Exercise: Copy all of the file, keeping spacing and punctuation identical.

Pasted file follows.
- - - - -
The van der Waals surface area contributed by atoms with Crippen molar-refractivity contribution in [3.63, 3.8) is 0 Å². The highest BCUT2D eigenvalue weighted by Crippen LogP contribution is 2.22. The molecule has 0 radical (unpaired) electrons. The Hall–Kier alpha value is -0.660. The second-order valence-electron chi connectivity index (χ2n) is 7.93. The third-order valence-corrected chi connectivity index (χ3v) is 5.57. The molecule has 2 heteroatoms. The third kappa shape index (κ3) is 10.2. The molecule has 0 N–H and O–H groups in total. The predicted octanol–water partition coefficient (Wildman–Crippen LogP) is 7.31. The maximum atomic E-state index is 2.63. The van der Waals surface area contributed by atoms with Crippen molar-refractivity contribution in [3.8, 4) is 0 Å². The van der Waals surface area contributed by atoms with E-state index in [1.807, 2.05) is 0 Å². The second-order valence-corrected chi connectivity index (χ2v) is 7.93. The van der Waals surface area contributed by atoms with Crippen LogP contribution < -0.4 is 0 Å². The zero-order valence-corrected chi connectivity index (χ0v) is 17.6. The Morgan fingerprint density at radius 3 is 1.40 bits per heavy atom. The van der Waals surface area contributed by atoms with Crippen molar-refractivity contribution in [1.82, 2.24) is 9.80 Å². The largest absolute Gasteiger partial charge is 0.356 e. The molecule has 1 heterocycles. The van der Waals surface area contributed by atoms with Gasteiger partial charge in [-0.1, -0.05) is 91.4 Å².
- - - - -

The van der Waals surface area contributed by atoms with Crippen molar-refractivity contribution in [3.63, 3.8) is 0 Å². The highest BCUT2D eigenvalue weighted by Crippen LogP contribution is 2.22. The molecule has 0 radical (unpaired) electrons. The Hall–Kier alpha value is -0.660. The second-order valence-electron chi connectivity index (χ2n) is 7.93. The third-order valence-corrected chi connectivity index (χ3v) is 5.57. The molecule has 2 heteroatoms. The third kappa shape index (κ3) is 10.2. The molecule has 0 N–H and O–H groups in total. The predicted octanol–water partition coefficient (Wildman–Crippen LogP) is 7.31. The maximum atomic E-state index is 2.63. The van der Waals surface area contributed by atoms with Crippen molar-refractivity contribution in [3.8, 4) is 0 Å². The van der Waals surface area contributed by atoms with E-state index in [1.807, 2.05) is 0 Å². The second-order valence-corrected chi connectivity index (χ2v) is 7.93. The van der Waals surface area contributed by atoms with Crippen LogP contribution < -0.4 is 0 Å². The zero-order valence-corrected chi connectivity index (χ0v) is 17.6. The Morgan fingerprint density at radius 3 is 1.40 bits per heavy atom. The van der Waals surface area contributed by atoms with Crippen molar-refractivity contribution in [1.82, 2.24) is 9.80 Å². The largest absolute Gasteiger partial charge is 0.356 e. The molecule has 1 heterocycles. The van der Waals surface area contributed by atoms with Gasteiger partial charge in [-0.1, -0.05) is 91.4 Å².